The Mall of America had been open only 17 minutes Friday morning when the screaming started.
On the first floor, laying face up between an escalator and the Michael Kors store, was a 5-year-old boy. He had been thrown from three stories above — by a stranger, police say. There was blood; the boy was not moving.
The child's mother asked everyone to pray, witnesses said, and security guards, patrons and police began performing CPR. The boy was rushed to a local hospital with "significant injuries" from the 40-foot fall, authorities said, and was still being treated 24 hours later.
"That's a pretty high fall," Bloomington Police Chief Jeffrey Potts said at a news conference Saturday in Minnesota, describing the scene and his reaction to it. "Immediately, my thoughts were: how can something like this happen?"
Potts called the situation "horrific" and said the department was keeping the boy and his family in their "thoughts and prayers." Because the family has asked for privacy, authorities are not yet releasing the name of the boy. Potts did not offer details about his condition.
"The child is still alive and receiving care," he said.
The suspect, 24-year-old Emmanuel Deshawn Aranda, initially fled on foot, authorities said. A witness tried to stop him, and officers soon after apprehended and arrested the Minneapolis man in the mall's transit station. Aranda faces a preliminary charge of attempted homicide and is being held at the Hennepin County Jail.
"I just hope that little guy turns out OK," witness Michael Baumann told local TV station ABC 5. "I just, you wonder . . . how could anybody do that?"
Records show that Aranda has a history of assault and bad behavior at the Mall of America, a sprawling complex in the Twin Cities suburb of Bloomington, Minnesota, that hosts hundreds of retail stores, restaurants, an amusement park and aquarium and draws 40 million visitors a year.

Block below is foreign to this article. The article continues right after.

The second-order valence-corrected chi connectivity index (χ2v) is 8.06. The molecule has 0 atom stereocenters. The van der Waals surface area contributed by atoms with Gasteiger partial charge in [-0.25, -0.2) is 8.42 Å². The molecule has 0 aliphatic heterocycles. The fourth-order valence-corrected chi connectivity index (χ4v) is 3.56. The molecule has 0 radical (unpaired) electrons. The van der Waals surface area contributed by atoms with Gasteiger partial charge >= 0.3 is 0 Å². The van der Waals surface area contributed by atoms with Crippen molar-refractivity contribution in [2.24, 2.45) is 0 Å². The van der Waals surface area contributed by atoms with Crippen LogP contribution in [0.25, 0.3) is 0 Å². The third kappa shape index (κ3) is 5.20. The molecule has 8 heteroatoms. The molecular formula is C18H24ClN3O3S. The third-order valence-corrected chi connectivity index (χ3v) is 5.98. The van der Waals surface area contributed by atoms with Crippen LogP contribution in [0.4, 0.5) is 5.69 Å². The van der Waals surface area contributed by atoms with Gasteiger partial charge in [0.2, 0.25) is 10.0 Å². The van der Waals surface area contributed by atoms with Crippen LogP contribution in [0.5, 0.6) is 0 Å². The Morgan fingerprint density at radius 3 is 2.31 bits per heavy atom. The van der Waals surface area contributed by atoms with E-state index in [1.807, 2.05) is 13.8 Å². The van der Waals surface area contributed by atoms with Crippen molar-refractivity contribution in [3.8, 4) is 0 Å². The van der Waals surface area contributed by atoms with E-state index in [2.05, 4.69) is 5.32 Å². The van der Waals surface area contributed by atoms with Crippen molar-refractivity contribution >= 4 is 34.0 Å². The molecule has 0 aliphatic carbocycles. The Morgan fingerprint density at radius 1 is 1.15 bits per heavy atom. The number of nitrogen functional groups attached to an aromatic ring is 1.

Aranda has been banished from the mall in past years, though authorities said the trespassing holds had expired by Friday's incident.
In July 2015, he was arrested at the Mall of America on three misdemeanor charges — property damage, disorderly conduct and interfering with a peace officer — after police say Aranda threw items from the upper level of the mall to the lower level. He had also swept his hand across a display table at the beauty store Bare Minerals, breaking lip gloss containers and shot glasses, police said.
Aranda was banned from the mall for one year.
A month later, in August 2015, Aranda told authorities he has "anger issues" when he was arrested on a felony property damage charge at the public library. Aranda had smashed five computers and keyboards "beyond repair" after he read something on Facebook that infuriated him, the man told authorities.
Then in October 2015, Aranda returned to the Mall of America again — in violation of his no-trespass order — and harassed and assaulted a woman inside a restaurant there, records show.
Aranda asked the woman to buy him something while they sat outside the restaurant, waiting for it to open. The woman laughed off the request, records show, and sat down inside. Aranda followed her inside, sat at the table beside her and continued his campaign. When management intervened, Aranda grew enraged. He tossed a glass of water in the woman's face, then threw a glass of tea at her leg, shattering the cup.
He was arrested on six misdemeanor charges.
At the news conference Saturday, Potts said his police department had an additional encounter with Aranda, in which he refused to pay his bill at a restaurant.
Potts said some of Aranda's past cases were handled through a mental health court, but would not comment further on the man's mental health status at the time of Friday's incident.
At least one parent was with the young victim Friday morning when Aranda allegedly threw him from the third-floor balcony. Both parents were at his bedside in the hospital, Potts said. The family is also from the Twin cities area.
Brian Johnson had just entered the mall when he saw the crowds of people gathered near the escalator and the boy on the ground. His mother, Johnson told ABC 5, pleaded with the onlookers: "Everyone please pray. Please pray for my son. Everyone here right now, please pray."
“How in the heck can this happen with all of the craziness going on in the world,” Johnson said. “Why would you single out a kid and ruin a family’s life like this?”